Sorry for all of the typos.
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Wino: The main breaker switch "in" our apartment is marked 15 amps while the single lines that it controls are marked 20 amps. Seems that it should be the other way around, but that's what I am dealing with. Our whole buiding had at one point been pretty much under code, so this does not surprise me. The box was replaced a few years ago and does not heat up at all nor have we have we thrown a breaker. I recently had an electrician in to repair the ground on one of the lines, but just discovered after the repair that the line still does not have a ground (when I checked it with the test light on a Monster HTS-2000 power conditioner after receiving a strong shock). The other lines however test OK for ground. I will check with the manufacturer of my amp to make certain that 15 amp cords are what I should be using (they are what I use now). Does it make any difference if the wall sockets are rated at 20 amps, when I am using 15 amp cords? I would just guess that they are just built to handle more juice but does this effect the sound at all? I had just noticed when shopping for PC's online that some (very few) are stated as being 20 amp models, which got me going on this. I then checked the wall outlets and see that they are marked 20 amps as well.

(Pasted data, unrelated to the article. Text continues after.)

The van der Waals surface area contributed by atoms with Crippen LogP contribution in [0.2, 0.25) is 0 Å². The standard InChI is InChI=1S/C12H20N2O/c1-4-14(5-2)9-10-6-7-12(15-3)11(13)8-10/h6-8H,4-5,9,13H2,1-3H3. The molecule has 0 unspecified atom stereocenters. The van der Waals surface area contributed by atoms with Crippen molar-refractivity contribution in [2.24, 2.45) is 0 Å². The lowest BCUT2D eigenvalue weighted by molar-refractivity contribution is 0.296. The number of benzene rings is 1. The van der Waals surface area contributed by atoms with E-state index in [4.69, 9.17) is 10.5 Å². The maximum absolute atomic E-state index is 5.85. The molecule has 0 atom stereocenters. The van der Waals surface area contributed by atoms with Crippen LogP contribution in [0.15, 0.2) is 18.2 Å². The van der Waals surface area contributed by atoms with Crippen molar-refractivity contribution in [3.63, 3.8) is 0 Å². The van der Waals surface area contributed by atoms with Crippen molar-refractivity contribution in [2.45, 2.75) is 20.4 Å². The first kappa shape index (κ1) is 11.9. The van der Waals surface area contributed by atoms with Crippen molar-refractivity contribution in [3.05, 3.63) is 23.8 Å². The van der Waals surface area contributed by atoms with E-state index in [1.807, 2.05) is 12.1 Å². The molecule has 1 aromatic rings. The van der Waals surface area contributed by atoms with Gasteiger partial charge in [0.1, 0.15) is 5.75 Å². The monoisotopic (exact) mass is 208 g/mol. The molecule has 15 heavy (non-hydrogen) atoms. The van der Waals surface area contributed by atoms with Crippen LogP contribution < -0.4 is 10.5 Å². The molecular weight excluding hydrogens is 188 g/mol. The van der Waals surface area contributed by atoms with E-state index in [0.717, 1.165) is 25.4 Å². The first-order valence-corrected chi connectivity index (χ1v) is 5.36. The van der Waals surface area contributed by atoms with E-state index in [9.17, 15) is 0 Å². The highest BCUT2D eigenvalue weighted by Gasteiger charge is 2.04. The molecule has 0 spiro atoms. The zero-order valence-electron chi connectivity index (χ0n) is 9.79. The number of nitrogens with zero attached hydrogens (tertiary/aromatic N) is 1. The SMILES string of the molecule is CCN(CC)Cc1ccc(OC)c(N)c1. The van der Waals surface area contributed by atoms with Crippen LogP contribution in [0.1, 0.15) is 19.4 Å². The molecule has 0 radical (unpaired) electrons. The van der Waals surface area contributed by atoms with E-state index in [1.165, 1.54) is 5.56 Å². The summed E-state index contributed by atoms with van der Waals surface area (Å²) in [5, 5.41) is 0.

Dekay: The breaker is the "safety valve". It should have the lowest rating in the chain. The wiring from the breaker to the outlet should be rated to carry more amps than the breaker. Same with the outlet and your power cord to the amp. The reason for this is that if you have a breaker that is rated for....say....15 amps and your wiring from the breaker to the outlet is rated for....say....10 amps it is possible for you to plug an appliance into the outlet that draws....say....13 amps. In this case your are pulling more current than the wire is rated for and fire could result before the the breaker pops and shuts off the circuit. Like Winoguy I think something is amiss with your main breaker. Homes (an apatrments) built prior to somewhere in the early to mid 70's typically have 100 amp mains. Since then there has been a steady increase in the size of the mains and it is not uncommon for new homes to have 200 amp mains. Hope this helps. Good luck, Doug